Comparative magnitude and kinetics of human cytomegalovirus-specific CD4+ and CD8+ T-cell responses in pregnant women with primary versus remote infection and in transmitting versus non-transmitting mothers: Its utility for dating primary infection in pregnancy

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Abstract

To discriminate between primary (PI) and remote (RI) human cytomegalovirus (HCMV) infection, several immunological parameters were monitored for a 2-year period in 53 pregnant women with PI, and 33 pregnant women experiencing HCMV PI at least 5 years prior. Cytokine (IFN-γ and IL-2) production by and phenotype (effector/memory CD45RA+) of HCMV-specific CD4+ and CD8+ T-cells as well as the lymphoproliferative responses (LPR) were evaluated, with special reference to the comparison between a group of women transmitting (T) and a group of non-transmitting (NT) the infection to fetus. While HCMV-specific CD4+ T-cells reached at 90 days post-infection (p.i.) values comparable to RI, CD8+ T-cells reached at 60 days p.i. levels significantly higher and persisting throughout the entire follow-up. Instead, IL-2 production and lymphoproliferative responses were lower in PI than RI for the entire follow-up period. Effector memory CD45RA+ CD4+ and CD8+ HCMV-specific T-cells increased until 90 days p.i., reaching and maintaining levels higher than RI. The comparison between T and NT women showed that, at 30 days p.i., in NT women there was a significantly higher IL-2 production by HCMV-specific CD4+ T-cells, and at 60 days p.i. a significantly higher frequency of both specific CD4+ and CD8+ CD45RA+ T-cells. HCMV T-cell response appears to correlate with virus transmission to fetus and some parameters (CD4+ lymphoproliferation, and frequency of HCMV-specific CD8+ IL2+ T-cells) may help in dating PI during pregnancy.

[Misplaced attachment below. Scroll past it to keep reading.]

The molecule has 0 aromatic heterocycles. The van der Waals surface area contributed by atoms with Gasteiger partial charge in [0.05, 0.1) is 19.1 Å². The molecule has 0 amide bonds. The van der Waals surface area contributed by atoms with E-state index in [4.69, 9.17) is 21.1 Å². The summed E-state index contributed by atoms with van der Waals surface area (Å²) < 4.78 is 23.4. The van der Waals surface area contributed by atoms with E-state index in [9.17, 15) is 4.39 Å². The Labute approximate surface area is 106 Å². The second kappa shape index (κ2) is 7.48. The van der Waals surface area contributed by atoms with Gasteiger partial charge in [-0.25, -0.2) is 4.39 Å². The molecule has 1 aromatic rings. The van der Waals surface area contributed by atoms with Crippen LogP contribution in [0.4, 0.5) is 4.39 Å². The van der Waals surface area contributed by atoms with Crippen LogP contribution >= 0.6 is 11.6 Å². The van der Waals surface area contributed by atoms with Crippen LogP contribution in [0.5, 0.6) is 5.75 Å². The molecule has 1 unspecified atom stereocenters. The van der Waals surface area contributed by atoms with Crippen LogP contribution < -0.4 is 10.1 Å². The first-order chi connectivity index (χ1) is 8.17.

Original languageEnglish
JournalJournal of Medical Virology
DOIs
Publication statusAccepted/In press - 2016

Keywords

  • Human cytomegalovirus
  • Pregnancy
  • Primary infection
  • T-cell response
  • Vertical transmission

ASJC Scopus subject areas

  • Virology
  • Infectious Diseases

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